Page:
The ire of the radical right toward Presidents Eisenhower, Nixon, Ford, Bush's 41 and 43, and House Speakers Newt Gingrich and John Boehner is astonishing. No one could accuse any of them of being chummy with Democrats. But none of them could govern responsibly and still live up to the expectations he generated when stumping for conservative votes. Dionne lays out the ultra-right's case for their political indictments chapter by chapter.

Which takes us up to today - and the Obama presidency. To say that opposition to Obama has been racially motivated only tells a part of the story. As Dionne shows, there have always been bigoted enclaves within the radical right-- from the Know Nothings to the Dixiecrats, from the John Birch Society to the National Review, from Nixon's southern strategy to Donald Trump's demonization of Mexicans and Muslims.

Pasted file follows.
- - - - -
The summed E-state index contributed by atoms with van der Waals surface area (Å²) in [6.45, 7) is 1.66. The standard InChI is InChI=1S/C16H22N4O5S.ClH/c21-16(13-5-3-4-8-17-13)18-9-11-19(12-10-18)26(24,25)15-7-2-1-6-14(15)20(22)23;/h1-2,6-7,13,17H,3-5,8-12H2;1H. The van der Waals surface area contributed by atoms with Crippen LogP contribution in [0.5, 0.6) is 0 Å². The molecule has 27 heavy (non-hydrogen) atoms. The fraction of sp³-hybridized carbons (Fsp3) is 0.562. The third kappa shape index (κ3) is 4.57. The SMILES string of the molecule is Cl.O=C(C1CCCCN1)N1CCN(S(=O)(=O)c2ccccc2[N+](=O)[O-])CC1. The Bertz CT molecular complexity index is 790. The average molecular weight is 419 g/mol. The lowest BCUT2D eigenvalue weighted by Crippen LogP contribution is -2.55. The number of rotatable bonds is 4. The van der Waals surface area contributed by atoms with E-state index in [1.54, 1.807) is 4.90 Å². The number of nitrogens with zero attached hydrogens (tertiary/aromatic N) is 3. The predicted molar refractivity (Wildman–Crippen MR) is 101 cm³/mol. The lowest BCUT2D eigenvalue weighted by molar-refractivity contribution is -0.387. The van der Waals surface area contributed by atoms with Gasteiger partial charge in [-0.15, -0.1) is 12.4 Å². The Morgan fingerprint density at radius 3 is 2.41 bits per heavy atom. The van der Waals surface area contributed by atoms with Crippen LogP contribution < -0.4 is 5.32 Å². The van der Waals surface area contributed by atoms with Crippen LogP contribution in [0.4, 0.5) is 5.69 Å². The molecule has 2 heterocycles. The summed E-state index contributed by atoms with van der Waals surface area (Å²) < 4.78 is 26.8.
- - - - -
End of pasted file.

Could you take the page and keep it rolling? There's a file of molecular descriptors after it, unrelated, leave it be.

But the book makes a compelling case that Congressional obstructionism and attempts to undermine Obama's presidency are just the latest manifestations of an impatient radical force that will brook no compromise with Federalism. It is hard to imagine what new political atrocities await the next Democratic administration, or the coming primary season.

Tea Party darling Donald Trump has tapped into twin channels of working class resentment and ethnic suspicion, a tested and proven combination for getting votes in challenging times. The leading contender for the Republican nomination--of a party that brought us the Emancipation Proclamation, the Marshall Plan, the Interstate Highway System, and the Environmental Protection Agency--has advocated rounding up 11 million people for deportation, for starters. One wonders if the railroad cars will have TRUMP painted on the sides.